Therefore leaving the elementary teaching about the Christ, let us press on to maturity, not laying again a foundation of repentance from dead works and of faith toward God, of instruction about washings and laying on of hands, and the resurrection of the dead and eternal judgment. – Hebrews 6.1-2
For here we do not have a lasting city, but we seek the city which is to come. – Hebrews 13.14
God never promised the church the land of Israel. But as we oppose the hope of an earthly kingdom, we must not so “spiritualize” our vision of heaven that we end up denying the bodily resurrection of the dead.
The book of Hebrews describes the Christian hope as the “heavenly” country (11.16) and the “heavenly Jerusalem” (12.22) For many, when they read of this heavenly hope, they envision some sort of non-material, non-bodily, eternal life up above the clouds. Before we conclude that the Christian hope is simply “going to heaven when we die” as bodiless spirits, we must remember that the author of Hebrews assumed that the bodily resurrection of the dead was a foundational Christian doctrine (6.1-2). We are not forced to choose between either a heavenly hope or a bodily resurrection. The author of the book of Hebrews holds these two together in one united picture of hope.
The purpose of this two part article is to examine the Christian’s heavenly hope as it is presented in the book of Hebrews.
- Part 1 will examine how Hebrews develops the picture of the heavenly city by reflecting on God’s land promise to Abraham
- Part 2 will consider the “heavenly” nature of the city, and the “bodily” nature of the resurrection, and how Hebrews describes our hope as both “heavenly” and “bodily”.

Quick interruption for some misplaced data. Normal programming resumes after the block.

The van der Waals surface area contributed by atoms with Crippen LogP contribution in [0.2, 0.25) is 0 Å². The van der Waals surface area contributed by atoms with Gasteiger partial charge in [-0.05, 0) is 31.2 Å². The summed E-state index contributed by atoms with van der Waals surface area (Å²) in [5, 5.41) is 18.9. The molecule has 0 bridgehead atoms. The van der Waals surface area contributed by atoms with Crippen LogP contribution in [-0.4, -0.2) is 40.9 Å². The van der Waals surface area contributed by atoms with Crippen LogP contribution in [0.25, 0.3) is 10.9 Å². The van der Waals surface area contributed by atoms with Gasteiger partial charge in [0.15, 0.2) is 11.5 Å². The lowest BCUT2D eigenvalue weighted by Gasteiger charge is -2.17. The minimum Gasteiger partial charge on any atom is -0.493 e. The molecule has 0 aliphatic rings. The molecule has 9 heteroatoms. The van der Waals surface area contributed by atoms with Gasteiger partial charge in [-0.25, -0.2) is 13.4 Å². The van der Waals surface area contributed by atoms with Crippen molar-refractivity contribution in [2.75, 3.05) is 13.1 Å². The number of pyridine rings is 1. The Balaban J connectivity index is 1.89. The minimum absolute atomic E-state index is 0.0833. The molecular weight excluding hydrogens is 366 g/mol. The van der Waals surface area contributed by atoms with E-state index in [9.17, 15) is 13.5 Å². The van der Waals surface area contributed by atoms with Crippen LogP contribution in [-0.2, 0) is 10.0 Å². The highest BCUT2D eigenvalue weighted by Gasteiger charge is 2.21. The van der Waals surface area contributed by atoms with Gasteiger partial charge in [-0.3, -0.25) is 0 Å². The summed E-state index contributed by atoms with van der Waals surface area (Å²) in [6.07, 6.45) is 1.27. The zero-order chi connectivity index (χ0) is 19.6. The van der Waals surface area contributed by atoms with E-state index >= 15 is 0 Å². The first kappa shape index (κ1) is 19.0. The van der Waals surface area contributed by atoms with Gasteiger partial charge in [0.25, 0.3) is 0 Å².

Background: Abraham’s Land Promise
He was looking for the city which has foundations, whose architect and builder is God. – Hebrews 11.10
The heavenly city is introduced to us in the context of Abraham’s faithful response to the land promise. This promise is repeated several times throughout the book of Genesis, and is developed into one of the most prominent themes in the Old Testament.
And He said to Him, “I am the LORD who brought you out of Ur of the Chaldeans, to give you this land to possess it.” – Genesis 15.7
I will give to you and to your descendants after you, the land of Canaan, for an everlasting possession; and I will be their God. – Genesis 17.8
It is sometimes thought that the land promise ceases to play a role in the New Testament. While it is true that the church is never promised an earthly country, it is important to recognize that the author of Hebrews builds on this land promise as he develops his picture of the heavenly city.
Note that in Genesis 17.8, it reads “I will give to you and your descendants after you, the land of Canaan.” The promise of the land was not just given to Abraham’s descendants. It was also given to Abraham himself. But as we continue reading Genesis, we see that with the exception of a small burial plot (Gen. 23) Abraham was never given possession of the land.
Stephen the martyr, in reflecting on this promise, noted that Abraham never received what he was promised.